Brassicaceae

Capparaceae

  • Members of the family are trees, shrubs, and lianas.
  • The leaves are alternate and simple. They are stipulate or exstipulate. If the stipules are present, they are small and often spiny.
  • The flowers are mostly perfect and tiny. These flowers are usually in racemes.
  • The sepals and petals are commonly distinct in the perianth. Sometimes, the perianth is sepaline. The perianth is 2-4 whorled. The sepals are 4 (2+2); 2 whorls. The petals, when present, are 4 (very rarely 2).
  • The androecium is 4 to many; commonly branched. The gynoecium regularly has 2 carpels. Other flowers have 10-12 carpels.
  • The ovary is superior, and the fruit is often a capsule, usually a berry, a few are nut, drupe, or samara. The fruit lack replum.
  • The seeds are endospermic or non-endospermic.

Caricaceae

  • The members of the Caricaceae are palm-like trees, ‘arborescentWhat is arborescent?Becoming tree-like.‘, shrubs, or herbs; laticiferous.
  • The stems are soft, succulent, or non-succulent, and pachycaul or leptocaul. Commonly, the trunk is unbranched.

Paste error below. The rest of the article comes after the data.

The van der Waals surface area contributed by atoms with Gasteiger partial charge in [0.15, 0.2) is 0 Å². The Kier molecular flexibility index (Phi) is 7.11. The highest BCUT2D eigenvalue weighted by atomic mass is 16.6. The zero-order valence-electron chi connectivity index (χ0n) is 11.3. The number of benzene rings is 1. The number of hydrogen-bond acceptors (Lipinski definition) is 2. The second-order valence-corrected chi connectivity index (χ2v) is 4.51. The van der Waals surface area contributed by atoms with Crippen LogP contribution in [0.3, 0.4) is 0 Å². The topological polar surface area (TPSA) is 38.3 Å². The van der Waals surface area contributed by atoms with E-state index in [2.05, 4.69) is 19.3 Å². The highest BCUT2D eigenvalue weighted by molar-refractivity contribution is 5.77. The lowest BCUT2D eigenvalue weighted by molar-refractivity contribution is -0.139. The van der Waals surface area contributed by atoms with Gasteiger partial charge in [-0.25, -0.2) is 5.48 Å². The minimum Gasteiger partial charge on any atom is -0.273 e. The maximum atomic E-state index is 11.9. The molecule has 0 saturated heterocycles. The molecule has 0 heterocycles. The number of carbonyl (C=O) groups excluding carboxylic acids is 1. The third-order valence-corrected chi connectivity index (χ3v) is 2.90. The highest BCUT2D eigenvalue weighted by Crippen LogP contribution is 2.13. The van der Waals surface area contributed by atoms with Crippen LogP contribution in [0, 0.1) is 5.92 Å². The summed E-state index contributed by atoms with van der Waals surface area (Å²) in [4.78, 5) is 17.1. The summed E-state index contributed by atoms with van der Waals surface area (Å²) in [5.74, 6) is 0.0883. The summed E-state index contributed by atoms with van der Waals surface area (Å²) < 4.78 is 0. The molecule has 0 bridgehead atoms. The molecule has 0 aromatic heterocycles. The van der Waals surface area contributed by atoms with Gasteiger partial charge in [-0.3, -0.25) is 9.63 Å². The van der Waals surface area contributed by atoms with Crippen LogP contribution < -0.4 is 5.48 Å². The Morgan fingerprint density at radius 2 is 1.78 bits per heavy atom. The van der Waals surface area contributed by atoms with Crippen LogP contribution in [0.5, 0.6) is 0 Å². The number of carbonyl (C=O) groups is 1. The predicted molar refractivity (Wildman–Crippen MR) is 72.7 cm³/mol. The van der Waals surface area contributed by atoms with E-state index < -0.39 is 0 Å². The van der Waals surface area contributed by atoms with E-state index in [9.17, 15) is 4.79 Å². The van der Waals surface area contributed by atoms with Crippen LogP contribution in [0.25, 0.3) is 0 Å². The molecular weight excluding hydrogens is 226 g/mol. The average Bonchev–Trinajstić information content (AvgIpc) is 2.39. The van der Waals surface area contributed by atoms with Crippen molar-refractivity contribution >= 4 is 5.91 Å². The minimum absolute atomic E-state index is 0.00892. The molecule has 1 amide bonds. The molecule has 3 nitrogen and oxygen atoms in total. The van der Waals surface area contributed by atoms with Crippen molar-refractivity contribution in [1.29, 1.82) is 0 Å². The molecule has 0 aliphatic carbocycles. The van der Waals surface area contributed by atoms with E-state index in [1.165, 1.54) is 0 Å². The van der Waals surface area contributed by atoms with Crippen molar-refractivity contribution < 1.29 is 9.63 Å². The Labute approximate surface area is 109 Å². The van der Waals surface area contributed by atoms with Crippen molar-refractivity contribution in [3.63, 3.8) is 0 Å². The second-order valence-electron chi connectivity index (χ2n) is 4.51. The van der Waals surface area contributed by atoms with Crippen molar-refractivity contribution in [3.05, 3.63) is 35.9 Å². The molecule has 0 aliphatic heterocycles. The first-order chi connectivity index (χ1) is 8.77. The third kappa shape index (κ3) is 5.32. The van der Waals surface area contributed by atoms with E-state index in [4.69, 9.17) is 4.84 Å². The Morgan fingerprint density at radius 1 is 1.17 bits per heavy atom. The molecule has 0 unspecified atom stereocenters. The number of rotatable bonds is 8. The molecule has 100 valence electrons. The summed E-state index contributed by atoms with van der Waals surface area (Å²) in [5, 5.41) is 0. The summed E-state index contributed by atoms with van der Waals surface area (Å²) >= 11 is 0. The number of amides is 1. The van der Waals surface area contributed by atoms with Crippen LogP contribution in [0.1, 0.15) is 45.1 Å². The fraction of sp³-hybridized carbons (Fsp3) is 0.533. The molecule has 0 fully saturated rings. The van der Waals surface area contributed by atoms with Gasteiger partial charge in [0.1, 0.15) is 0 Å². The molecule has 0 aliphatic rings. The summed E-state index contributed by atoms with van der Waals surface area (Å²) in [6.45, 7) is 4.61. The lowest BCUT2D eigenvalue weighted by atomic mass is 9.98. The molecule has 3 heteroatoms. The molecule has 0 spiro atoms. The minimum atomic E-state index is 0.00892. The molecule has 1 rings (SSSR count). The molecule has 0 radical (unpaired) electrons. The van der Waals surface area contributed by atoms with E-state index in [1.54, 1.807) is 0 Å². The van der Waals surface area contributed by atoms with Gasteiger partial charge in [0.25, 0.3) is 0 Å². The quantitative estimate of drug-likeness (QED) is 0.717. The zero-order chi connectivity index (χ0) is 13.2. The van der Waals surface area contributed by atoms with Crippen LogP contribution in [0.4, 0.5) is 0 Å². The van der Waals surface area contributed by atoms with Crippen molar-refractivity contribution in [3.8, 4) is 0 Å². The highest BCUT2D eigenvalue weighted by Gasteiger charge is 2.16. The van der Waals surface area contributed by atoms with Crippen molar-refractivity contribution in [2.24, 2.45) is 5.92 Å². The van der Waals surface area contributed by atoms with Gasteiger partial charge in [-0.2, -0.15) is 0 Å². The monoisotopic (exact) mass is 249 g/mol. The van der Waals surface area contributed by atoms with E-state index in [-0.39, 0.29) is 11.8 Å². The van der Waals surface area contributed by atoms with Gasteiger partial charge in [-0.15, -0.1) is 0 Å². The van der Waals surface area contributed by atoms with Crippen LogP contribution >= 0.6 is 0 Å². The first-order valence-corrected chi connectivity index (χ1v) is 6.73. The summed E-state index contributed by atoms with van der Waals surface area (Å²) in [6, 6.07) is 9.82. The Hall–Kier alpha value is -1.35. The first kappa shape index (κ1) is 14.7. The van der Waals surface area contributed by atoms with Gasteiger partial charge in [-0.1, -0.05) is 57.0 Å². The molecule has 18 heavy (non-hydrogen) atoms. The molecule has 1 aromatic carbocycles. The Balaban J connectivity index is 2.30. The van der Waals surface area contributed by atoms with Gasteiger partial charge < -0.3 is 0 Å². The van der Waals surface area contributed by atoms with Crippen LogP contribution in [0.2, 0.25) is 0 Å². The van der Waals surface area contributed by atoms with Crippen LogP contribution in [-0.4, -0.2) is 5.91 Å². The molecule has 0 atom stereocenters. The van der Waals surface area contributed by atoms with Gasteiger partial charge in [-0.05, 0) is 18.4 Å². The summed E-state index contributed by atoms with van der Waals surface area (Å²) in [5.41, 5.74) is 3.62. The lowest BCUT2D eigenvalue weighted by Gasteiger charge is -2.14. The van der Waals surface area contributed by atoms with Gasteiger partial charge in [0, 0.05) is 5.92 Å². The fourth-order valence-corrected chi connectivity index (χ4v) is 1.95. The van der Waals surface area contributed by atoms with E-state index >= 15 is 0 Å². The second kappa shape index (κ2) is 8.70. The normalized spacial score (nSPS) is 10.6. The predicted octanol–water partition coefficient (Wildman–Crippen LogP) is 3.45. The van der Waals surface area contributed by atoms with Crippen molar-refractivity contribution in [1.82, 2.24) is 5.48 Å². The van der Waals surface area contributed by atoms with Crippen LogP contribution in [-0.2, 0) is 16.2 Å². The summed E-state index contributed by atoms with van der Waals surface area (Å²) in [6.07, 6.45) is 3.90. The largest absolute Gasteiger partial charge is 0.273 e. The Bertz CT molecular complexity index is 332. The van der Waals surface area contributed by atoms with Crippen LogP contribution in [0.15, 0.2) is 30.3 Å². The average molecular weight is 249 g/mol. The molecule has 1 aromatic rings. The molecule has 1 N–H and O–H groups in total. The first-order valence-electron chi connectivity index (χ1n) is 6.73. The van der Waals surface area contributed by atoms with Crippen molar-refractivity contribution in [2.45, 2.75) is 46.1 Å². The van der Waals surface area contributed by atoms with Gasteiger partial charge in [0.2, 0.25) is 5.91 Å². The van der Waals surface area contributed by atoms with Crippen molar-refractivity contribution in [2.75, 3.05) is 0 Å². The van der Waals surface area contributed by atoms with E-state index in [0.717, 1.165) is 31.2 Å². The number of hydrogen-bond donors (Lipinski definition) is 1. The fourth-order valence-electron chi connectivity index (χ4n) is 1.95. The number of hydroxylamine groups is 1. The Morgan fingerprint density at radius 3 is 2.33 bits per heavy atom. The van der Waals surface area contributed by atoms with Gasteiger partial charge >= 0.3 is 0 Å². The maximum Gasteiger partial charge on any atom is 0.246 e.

• The clusters of leaves are terminal. The leaves are large, alternate, and petiolate. These leaves are simple or compound. The leaves are palmate, and occasionally the leaflets are pinnately lobed. When the lamina is simple, it is usually entire and palmatifid. In rare cases, the lamina is dissected and pinnatifid. The Caricaceae leaves are usually exstipulate. Some species are stipulate. The stipules are spiny if present.
  • The flowers are unisexual. The inflorescences are solitary or aggregated in cymes.
  • The perianth consists of 5 sepals and 5 petals.
  • The androecium comprises 5 0r 10 stamens; adnate to the corolla tube. The gynoecium is syncarpous with 5 carpels and 5 stigmas.
  • The ovary is superior, and the fruit is a large berry (melon-like).
  • The seeds are endospermic. The endospermWhat is endosperm?An embryonic nutritive tissue formed during double fertilization by the fusion of a sperm with the polar nuclei. is oily.

Cleomaceae

  • Members of the Cleomaceae family are annual or perennial herbs or shrubs.
  • The stems are usually erect, branched, or unbranched.
  • The leaves of the Cleomaceae are alternate and spirally arranged. Usually, the leaves are palmately compound. Some species have simple leaves. The venation of the leaves is pinnate. The stipules and petioles are regularly present. Plants have entire, serrate, serrulate blade margins.